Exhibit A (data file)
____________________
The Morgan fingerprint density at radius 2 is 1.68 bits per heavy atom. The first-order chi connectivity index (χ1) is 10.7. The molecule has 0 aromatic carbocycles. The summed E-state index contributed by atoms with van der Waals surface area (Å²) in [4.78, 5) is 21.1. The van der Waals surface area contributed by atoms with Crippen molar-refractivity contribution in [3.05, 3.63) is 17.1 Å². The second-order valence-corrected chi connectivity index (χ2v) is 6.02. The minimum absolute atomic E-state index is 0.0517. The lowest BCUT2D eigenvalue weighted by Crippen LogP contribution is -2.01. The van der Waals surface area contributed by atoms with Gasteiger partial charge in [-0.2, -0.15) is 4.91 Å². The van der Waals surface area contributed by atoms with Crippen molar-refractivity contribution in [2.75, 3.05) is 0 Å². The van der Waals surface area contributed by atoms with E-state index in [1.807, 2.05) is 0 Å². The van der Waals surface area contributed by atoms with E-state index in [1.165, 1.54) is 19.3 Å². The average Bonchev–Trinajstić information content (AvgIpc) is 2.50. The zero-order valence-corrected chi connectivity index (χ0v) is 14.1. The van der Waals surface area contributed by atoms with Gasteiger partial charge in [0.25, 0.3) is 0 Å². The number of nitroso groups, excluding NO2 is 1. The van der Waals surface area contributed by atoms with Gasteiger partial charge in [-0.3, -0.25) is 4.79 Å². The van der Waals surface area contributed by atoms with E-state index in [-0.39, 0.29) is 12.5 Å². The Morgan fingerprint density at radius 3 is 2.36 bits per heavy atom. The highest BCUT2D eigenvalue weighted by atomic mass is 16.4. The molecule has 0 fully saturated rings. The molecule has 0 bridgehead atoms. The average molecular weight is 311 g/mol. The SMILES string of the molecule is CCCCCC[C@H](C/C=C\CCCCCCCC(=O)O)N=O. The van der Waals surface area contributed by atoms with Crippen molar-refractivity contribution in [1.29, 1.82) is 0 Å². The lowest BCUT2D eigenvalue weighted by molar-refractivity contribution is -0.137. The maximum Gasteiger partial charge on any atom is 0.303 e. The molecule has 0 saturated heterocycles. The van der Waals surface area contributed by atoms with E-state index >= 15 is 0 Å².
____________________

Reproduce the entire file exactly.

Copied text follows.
The Morgan fingerprint density at radius 2 is 1.68 bits per heavy atom. The first-order chi connectivity index (χ1) is 10.7. The molecule has 0 aromatic carbocycles. The summed E-state index contributed by atoms with van der Waals surface area (Å²) in [4.78, 5) is 21.1. The van der Waals surface area contributed by atoms with Crippen molar-refractivity contribution in [3.05, 3.63) is 17.1 Å². The second-order valence-corrected chi connectivity index (χ2v) is 6.02. The minimum absolute atomic E-state index is 0.0517. The lowest BCUT2D eigenvalue weighted by Crippen LogP contribution is -2.01. The van der Waals surface area contributed by atoms with Gasteiger partial charge in [-0.2, -0.15) is 4.91 Å². The van der Waals surface area contributed by atoms with Crippen molar-refractivity contribution in [2.75, 3.05) is 0 Å². The van der Waals surface area contributed by atoms with E-state index in [1.807, 2.05) is 0 Å². The van der Waals surface area contributed by atoms with E-state index in [1.165, 1.54) is 19.3 Å². The average Bonchev–Trinajstić information content (AvgIpc) is 2.50. The zero-order valence-corrected chi connectivity index (χ0v) is 14.1. The van der Waals surface area contributed by atoms with Gasteiger partial charge in [0.25, 0.3) is 0 Å². The number of nitroso groups, excluding NO2 is 1. The van der Waals surface area contributed by atoms with Gasteiger partial charge in [-0.3, -0.25) is 4.79 Å². The van der Waals surface area contributed by atoms with E-state index in [-0.39, 0.29) is 12.5 Å². The Morgan fingerprint density at radius 3 is 2.36 bits per heavy atom. The highest BCUT2D eigenvalue weighted by atomic mass is 16.4. The molecule has 0 fully saturated rings. The molecule has 0 bridgehead atoms. The average molecular weight is 311 g/mol. The SMILES string of the molecule is CCCCCC[C@H](C/C=C\CCCCCCCC(=O)O)N=O. The van der Waals surface area contributed by atoms with Crippen molar-refractivity contribution in [1.29, 1.82) is 0 Å². The lowest BCUT2D eigenvalue weighted by molar-refractivity contribution is -0.137. The maximum Gasteiger partial charge on any atom is 0.303 e. The molecule has 0 saturated heterocycles. The van der Waals surface area contributed by atoms with E-state index >= 15 is 0 Å².